My parents had recently taken a cruise through the Netherlands and had mentioned one of their favorite sites was the windmills of Kinderdijk. It was fascinating listening to them talk about how the Dutch have reclaimed land from the sea with the use of windmills. After hearing about Kinderdijk and learning that it was on the UNESCO World Heritage Site list, we put this on our must see list. After all, who can go to the Netherlands without seeing windmills?
After further research, we unfortunately realized that we did not have enough time to see the windmills and I was preparing myself for disappointment. Then the person who was renting the house to us in Amsterdam suggested an alternative, Zaanse Schans. We googled it and the pictures made it look intriguing enough to go and check out. The best part though it was only a relatively short bus ride from the city center of Amsterdam.
On the day we decided to go, we easily found bus #91 located next to the train station. Before stepping on we verified with the bus driver that indeed we were on the right bus and it would be the last bus stop on the route. However, when we reached our bus stop we were hesitant to get off. A parking lot filled with tour buses and a building that looked like a shopping center lay before us. Could this possibly be it? Where were the windmills that I had seen in the pictures? I was bewildered. Surely this was not the stop?
The bus driver politely prompted us to get off explaining that indeed it really was the stop we wanted. My heart sank as I eyed the parking lot full of tourist buses. I kept on thinking what have I gotten us into and I was starting to feel really bad. After all, it was I who had really wanted to see the windmills. As we made our way across the parking lot, the windmills gradually came into view. However, I was not reassured by the view as we were herded through a turnstile and our picture was taken.
Every nerve in my body was screaming tourist trap! Part of me wanted to run away screaming. Reluctantly though I decided since we had made the effort to get to Zaanse Schans, we should at least give it a chance. As we made our way down the streets packed with tourists and lined with over priced restaurants and souvenirs shops, I kept on thinking at least we did not pay a lot for the bus ride out here. I also thought that under absolutely no circumstances would we be sucked into buying anything here. Well… I have a confession to make now. My resolve rapidly crumbled when Sydney spotted the hot gooey stroopwafles. Though the fresh stroopwafles cost a small fortune they tasted oh so good.
Dodging other tourists, we slowly made our way towards the windmills when we noticed a couple pairs of gigantic clogs. What the heck I thought, let’s get some cheesy photos. We then noticed the free Clog Museum and decided we would take a peek inside. Following the line of tourists inside, I began to find that I was enjoying myself. The free Clog Museum actually turned out it to be interesting. The Clog Museum had a nice display of clogs from over the ages and provided a little history about the clog. Did you know that the groom used to carve ornate clogs for the bride? While wandering through the museum we got to see how they used to make then and how they are made today. After the demonstration we then had fun trying on and modeling the different clogs. They were surprisingly comfortable. I was tempted to buy a pair when my husband Jason reminded me how much our bags already weigh.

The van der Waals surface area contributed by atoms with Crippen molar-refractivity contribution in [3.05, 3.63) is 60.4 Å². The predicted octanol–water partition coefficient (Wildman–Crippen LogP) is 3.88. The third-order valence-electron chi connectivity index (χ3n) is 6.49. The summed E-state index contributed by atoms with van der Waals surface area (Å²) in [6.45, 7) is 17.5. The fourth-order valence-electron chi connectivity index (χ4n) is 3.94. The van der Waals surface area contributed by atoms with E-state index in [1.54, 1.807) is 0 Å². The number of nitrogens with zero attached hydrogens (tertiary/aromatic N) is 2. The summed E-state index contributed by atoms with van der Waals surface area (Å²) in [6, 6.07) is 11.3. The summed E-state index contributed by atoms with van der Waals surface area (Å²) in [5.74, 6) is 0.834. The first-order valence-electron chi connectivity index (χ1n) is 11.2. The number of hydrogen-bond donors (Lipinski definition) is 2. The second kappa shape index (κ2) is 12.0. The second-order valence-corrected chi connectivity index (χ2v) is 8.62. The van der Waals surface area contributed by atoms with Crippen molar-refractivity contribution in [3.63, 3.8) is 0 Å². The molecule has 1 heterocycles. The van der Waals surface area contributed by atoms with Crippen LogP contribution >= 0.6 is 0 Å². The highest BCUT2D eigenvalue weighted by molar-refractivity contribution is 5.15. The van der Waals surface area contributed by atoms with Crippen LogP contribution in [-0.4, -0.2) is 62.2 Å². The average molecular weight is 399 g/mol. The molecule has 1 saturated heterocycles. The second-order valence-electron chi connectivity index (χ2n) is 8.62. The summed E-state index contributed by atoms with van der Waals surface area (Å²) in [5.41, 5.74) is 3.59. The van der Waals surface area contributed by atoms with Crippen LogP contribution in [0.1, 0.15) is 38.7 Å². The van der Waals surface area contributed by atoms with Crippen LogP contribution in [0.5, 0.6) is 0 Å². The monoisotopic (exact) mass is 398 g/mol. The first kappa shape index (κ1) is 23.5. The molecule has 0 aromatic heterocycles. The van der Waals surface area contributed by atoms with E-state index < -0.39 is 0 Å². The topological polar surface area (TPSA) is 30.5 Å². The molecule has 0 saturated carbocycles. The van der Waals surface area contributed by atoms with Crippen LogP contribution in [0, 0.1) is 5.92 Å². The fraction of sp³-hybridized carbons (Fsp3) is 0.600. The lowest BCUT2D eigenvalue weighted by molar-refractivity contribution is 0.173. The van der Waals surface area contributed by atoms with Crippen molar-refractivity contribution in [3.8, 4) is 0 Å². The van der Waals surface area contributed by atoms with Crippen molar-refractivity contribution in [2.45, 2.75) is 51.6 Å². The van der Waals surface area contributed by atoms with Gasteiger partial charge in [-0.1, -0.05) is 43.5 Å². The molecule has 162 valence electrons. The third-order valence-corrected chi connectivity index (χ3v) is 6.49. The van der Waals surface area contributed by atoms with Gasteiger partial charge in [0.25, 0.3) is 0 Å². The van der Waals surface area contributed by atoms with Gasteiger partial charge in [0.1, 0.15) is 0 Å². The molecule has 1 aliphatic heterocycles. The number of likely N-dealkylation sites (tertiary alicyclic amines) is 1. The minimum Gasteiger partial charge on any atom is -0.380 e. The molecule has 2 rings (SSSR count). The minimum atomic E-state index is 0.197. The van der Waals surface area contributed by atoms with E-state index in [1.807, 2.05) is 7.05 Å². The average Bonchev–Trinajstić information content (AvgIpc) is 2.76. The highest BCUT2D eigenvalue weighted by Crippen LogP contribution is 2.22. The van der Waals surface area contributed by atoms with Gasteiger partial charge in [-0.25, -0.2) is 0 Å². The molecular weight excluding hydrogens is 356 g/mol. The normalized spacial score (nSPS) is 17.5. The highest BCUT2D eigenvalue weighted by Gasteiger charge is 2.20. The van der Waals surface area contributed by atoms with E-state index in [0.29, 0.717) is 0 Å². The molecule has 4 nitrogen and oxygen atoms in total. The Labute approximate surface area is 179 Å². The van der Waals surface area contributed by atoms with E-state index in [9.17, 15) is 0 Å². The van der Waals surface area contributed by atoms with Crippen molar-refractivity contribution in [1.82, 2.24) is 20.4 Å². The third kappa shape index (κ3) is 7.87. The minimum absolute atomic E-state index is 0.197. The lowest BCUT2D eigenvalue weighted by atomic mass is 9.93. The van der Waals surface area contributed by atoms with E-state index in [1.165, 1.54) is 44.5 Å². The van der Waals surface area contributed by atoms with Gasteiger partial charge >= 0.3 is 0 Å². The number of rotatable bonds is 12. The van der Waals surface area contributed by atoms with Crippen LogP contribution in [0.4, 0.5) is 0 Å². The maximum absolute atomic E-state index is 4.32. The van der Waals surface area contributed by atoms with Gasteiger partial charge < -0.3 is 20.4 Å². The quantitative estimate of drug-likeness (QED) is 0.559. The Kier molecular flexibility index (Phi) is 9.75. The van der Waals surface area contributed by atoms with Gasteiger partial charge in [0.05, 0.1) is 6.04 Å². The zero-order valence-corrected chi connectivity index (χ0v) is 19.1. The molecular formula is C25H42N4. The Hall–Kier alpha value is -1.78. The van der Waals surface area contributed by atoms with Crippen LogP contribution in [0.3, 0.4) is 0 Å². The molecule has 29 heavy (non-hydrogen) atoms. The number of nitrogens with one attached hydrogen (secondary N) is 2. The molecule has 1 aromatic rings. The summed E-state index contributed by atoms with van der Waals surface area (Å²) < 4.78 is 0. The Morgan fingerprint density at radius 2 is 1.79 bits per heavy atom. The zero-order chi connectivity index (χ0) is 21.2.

Saying goodbye to the Clog Museum, we set off once again to the windmills. The windmills are set along the River Zaan and several fields lay behind them giving them the look of remoteness in pictures seen on the Internet. Surprisingly, despite the crowds as we made our way to the windmills, we saw several blue herons and even saw one catch a fish. Sydney also made a friend with a very curious goat.
We then realized several of windmills had sails on them and were actually working. Curious, we stopped in front one of the windmills and noticed that we could go in for a small fee. Never being in a windmill before, we decided to pay the fee. Our timing couldn’t have been more perfect. A large tourist group came in right after us and the owner proceeded to give a tour of his windmill. His windmill currently makes peanut oil and it was fascinating to see the how the inner gears of the windmill work, learn how peanut oil is produced, and what happens to the left over crushed peanuts. Did you know that they use the leftover crushed peanuts as feed for cattle during the winter months?
Though my first impression of Zaanse Schans was that of a tourist trap, in the end I am glad that we made the effort to go. I learned a little more about the Netherlands and we had a fun day out.
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